Ayn Rand devotes a whole chapter, Chapter 11, in Capitalism: The Unknown Ideal to patents and copyrights. The first sentence makes her position crystal clear. “Patents and copyrights are the legal implementation of the base of all property rights: a man’s right to the product of his mind.” “What the patent and copyright laws acknowledge is the paramount role of mental effort in the production of material values: these laws protect the mind’s contribution in its purest form: the origination of an idea.”
After pointing out that intellectual property is the source of all property rights, she clarifies the distinction between the idea and the physical embodiment. “What the patent or copyright protects is not the physical object as such, but the idea that embodies it. By forbidding an unauthorized reproduction of the object, the law declares, in effect, that the physical labor of copying is not the source of the object’s value, that the value is created by the originator of the idea.” “Thus the law establishes the property right of the mind to that which it has brought into existence.” She then points out that “patents and copyrights only pertain to the practical application of knowledge, to the creation of a specific object which did not exist in nature.”
Next, she tackles the whole question of whether a patent is privilege (in the modern sense of a gift) or is a right. According to Rand, the government does not grant a patent, in the sense of a gift, privilege of favor, but recognizes the originator of the idea and protects their rights in the idea.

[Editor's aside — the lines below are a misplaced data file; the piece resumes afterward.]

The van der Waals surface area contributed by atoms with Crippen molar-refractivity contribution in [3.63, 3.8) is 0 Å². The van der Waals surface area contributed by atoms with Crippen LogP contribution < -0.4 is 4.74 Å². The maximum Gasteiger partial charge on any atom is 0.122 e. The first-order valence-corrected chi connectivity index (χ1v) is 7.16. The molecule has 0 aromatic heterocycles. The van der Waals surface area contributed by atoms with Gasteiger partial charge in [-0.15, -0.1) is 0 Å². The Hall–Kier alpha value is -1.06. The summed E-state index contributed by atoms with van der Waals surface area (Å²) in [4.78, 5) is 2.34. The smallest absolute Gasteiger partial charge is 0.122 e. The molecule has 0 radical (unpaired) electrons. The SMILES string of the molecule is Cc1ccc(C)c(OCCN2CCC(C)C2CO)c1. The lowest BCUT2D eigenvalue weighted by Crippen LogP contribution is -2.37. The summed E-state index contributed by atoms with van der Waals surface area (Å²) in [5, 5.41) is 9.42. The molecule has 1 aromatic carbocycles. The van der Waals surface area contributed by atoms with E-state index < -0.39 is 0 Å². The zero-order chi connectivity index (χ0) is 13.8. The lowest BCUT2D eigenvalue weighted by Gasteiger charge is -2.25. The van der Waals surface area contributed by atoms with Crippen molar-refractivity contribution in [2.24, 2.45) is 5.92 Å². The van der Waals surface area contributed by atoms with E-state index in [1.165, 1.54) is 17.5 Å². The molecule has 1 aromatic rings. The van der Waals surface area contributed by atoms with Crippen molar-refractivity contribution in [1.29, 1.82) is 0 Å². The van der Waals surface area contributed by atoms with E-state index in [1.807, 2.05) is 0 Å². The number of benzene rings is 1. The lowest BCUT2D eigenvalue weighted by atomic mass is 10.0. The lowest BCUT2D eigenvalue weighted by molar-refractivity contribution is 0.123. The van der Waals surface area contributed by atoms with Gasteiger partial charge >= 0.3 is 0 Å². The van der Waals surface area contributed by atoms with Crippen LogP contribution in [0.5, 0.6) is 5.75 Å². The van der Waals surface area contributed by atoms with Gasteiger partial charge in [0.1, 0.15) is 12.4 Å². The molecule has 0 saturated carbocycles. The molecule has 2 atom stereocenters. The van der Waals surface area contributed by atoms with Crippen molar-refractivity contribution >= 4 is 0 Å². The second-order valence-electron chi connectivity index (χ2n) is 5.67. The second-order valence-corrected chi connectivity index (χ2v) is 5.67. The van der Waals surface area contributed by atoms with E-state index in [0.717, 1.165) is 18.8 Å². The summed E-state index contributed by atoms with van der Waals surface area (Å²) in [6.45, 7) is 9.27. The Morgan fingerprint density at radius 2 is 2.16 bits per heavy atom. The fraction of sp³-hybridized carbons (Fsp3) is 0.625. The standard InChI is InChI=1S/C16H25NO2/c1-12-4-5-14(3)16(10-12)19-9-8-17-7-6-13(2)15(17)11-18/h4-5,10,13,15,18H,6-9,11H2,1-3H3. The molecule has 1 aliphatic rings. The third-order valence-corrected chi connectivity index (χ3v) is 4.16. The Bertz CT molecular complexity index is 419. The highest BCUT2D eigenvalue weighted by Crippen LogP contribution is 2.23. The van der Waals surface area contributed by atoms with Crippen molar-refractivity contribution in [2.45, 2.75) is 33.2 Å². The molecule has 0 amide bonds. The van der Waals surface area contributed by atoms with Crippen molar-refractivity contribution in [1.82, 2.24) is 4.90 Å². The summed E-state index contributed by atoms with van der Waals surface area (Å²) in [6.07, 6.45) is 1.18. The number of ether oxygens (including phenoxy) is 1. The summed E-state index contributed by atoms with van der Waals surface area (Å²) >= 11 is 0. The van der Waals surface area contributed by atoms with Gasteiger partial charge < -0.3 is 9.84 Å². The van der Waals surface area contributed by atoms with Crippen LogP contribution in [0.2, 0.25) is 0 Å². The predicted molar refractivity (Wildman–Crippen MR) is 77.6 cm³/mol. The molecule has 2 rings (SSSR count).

Rand has a very interesting take on the reason for limited terms of patents and copyrights. She analogies a patent or copyright to a debt owed to the inventor/author by people that copy the inventor’s invention or author’s book. Debts are not and cannot be perpetual, so this is why the term of patents and copyrights are limited according to Rand. I will note that real property rights are actually time limited also. A person only has a property right in real (personal) property during their lifetime. How can someone who is not alive own something – this would be a logical absurdity. However, real property is passed on to the person with the next best title to real property upon a person’s death. In the case of intellectual property, no one person has better title to intellectual property than anyone else so upon the expiration of its term it becomes free for all mankind to use. Or as Rand explains, real property “can be left to heirs, but it cannot remain in their effortless possession in perpetuity: the heirs can consume it or must earn its continued possession by their own productive effort.” In contrast, “Intellectual property cannot be consumed. If it were held in perpetuity, it would lead to the opposite of the very principle on which it is based: it would lead, not to the earned reward of achievement, but to the unearned support of parasitism.”